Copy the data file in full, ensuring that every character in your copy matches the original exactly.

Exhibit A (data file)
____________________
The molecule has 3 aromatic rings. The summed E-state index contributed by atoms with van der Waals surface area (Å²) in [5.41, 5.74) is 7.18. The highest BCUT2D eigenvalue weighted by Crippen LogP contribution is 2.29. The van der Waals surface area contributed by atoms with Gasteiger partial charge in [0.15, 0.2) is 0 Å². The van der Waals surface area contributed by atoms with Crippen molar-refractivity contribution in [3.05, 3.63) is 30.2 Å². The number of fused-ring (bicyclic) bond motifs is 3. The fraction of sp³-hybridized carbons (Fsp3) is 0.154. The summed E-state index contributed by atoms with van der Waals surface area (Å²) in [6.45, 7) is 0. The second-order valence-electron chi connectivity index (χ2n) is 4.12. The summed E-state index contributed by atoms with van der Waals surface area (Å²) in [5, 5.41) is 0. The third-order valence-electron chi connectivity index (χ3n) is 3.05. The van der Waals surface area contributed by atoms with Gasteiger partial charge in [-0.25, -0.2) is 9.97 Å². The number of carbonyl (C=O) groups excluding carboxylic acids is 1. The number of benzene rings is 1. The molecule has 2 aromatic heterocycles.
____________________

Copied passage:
The molecule has 3 aromatic rings. The summed E-state index contributed by atoms with van der Waals surface area (Å²) in [5.41, 5.74) is 7.18. The highest BCUT2D eigenvalue weighted by Crippen LogP contribution is 2.29. The van der Waals surface area contributed by atoms with Gasteiger partial charge in [0.15, 0.2) is 0 Å². The van der Waals surface area contributed by atoms with Crippen molar-refractivity contribution in [3.05, 3.63) is 30.2 Å². The number of fused-ring (bicyclic) bond motifs is 3. The fraction of sp³-hybridized carbons (Fsp3) is 0.154. The summed E-state index contributed by atoms with van der Waals surface area (Å²) in [6.45, 7) is 0. The second-order valence-electron chi connectivity index (χ2n) is 4.12. The summed E-state index contributed by atoms with van der Waals surface area (Å²) in [5, 5.41) is 0. The third-order valence-electron chi connectivity index (χ3n) is 3.05. The van der Waals surface area contributed by atoms with Gasteiger partial charge in [-0.25, -0.2) is 9.97 Å². The number of carbonyl (C=O) groups excluding carboxylic acids is 1. The number of benzene rings is 1. The molecule has 2 aromatic heterocycles.